Ted Nugent

The Ox Ranch (oxhuntingranch.com) is literally indescribable, but this old Michiganiac guitar abusing bowhunter will do my best to describe it, waxing poetic the breathtaking vision of Brent Oxley and his master ranch manager Tony Harden where the rolling Hill Country meets South Texas .

We didn’t see hundreds of deer on the Ox Ranch, we saw thousands of deer. I’m telling you this premier south Texas habitat is proof positive that God is real, and His miraculous touch obliterates the so-called “Big Bang” theory. And my big bang ain’t no theory, it’s real!

Mountains, valleys, deserts, rockscapes, cliffs, cactus, cedars, pinyon pines, live oak forests, rivers, lakes, waterfalls, and every imaginable natural, indigenous, ultimate deer nutrition vegetation that a deer lover could hope for as far as the eyes can see make for a wildlife dreamland.

I thought I had died and gone to bowhunting heaven, and I do believe I am indeed well beyond just the thought process. I lived it.

With the clever and successful Texas Parks and Wildlife’s Managed Land Deer Permit program in place for more than twenty years, private landowners, which control more than 90 percent of the Texas land mass, determine the optimal harvest rates for our own property.

The simple science of habitat carrying capacity and whitetail deer population dynamics being well established, this private “we the people” control has the Texas deer herd healthier or more productive than ever before, and that translates into more fun deer hunting than anywhere else I can imagine.

At the Ox Ranch, as an army of dedicated workers remained busy on the construction of a huge, palatial lodge and custom cabins and chalets, Kris and I spent every morning and every afternoon in treestands and popup blinds surrounded by deer and other wildlife.

We saw herds of zebra, Oryx, wildebeest, African red lechwe, Asiatic buffalo, American bison, blackbuck antelope, axis deer, sika deer, fallow deer, Pere David deer, never ending flocks of Rio Grande turkeys, rafts of waterfowl on all the waterways, every imaginable songbird, and of course unbelievable numbers of the mighty whitetails.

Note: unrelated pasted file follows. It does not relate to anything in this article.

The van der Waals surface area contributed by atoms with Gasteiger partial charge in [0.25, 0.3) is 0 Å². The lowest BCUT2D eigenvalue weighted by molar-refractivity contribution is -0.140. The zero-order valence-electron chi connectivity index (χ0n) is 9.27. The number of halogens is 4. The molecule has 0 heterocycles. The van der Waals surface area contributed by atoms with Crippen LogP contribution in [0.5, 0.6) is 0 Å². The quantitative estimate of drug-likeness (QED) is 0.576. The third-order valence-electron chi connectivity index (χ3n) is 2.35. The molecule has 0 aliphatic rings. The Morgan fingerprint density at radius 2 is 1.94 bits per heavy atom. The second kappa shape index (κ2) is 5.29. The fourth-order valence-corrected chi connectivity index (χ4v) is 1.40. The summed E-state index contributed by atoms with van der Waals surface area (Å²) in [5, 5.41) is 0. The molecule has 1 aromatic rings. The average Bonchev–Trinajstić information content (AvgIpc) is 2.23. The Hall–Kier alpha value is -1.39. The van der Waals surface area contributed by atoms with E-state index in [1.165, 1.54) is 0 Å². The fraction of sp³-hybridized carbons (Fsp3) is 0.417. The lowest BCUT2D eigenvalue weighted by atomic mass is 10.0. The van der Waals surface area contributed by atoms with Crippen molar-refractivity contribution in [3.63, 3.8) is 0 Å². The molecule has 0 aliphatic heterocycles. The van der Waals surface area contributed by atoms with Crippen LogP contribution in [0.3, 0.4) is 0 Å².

Hidden up in the thick scrub covered hillsides were growing, breeding herds of African Aoudad sheep, Iranian Red sheep, African eland, kudu, waterbuck, addax, and wild hogs galore.

Tony Harden and master guide Raice Davidson gave us tours of the endless terrain, and set us up in some killer ambush locations for great hunting every day.

Having never been commercially hunted yet, the game was always in sight and rather relaxed compared to the Midwest deer I have been tortured by in Michigan all my life. Here at the Ox Ranch the deer didn’t actually give it to me, but my ultra-stealth approach did pay off with some wonderful arrows on some great mature whitetail bucks and does for upcoming killer Spirit of the Wild TV on Outdoor Channel.

I should clearly point out right here and now that nobody could possibly appreciate such a bowhunting dream like the Ox Ranch more than this old bowhunter, and quite honestly, I remained bug-eyed and totally gaga during my entire, incredible experience there.

For a guy growing up in the shadow of Fred Bear, trying to figure out how to kill maniac spooky Michigan whitetails with my yew wood longbow back in the 1950s and 60s, I thought my heart was about to slam out of my chest every minute I was on stand at this place.

Do not underestimate the increased joys, challenge, sport, meat and trophies that await dedicated deer hunters at the Ox Ranch. When the deer season wraps up where you live, I would encourage you to join the many deer hunting families from around the country that extend their deer hunting fun and excitement in Texas.

There are many opportunities throughout the Lone Star state that you have to experience to believe the level of enjoyment and quality of hunting that is available.

I started my own Sunrize Safaris guiding, booking and outfitting business many years ago to assist new and veteran hunters to find the best quality places to hunt, and as of this recent trip, I put the Ox Ranch right up at the top of the heap.”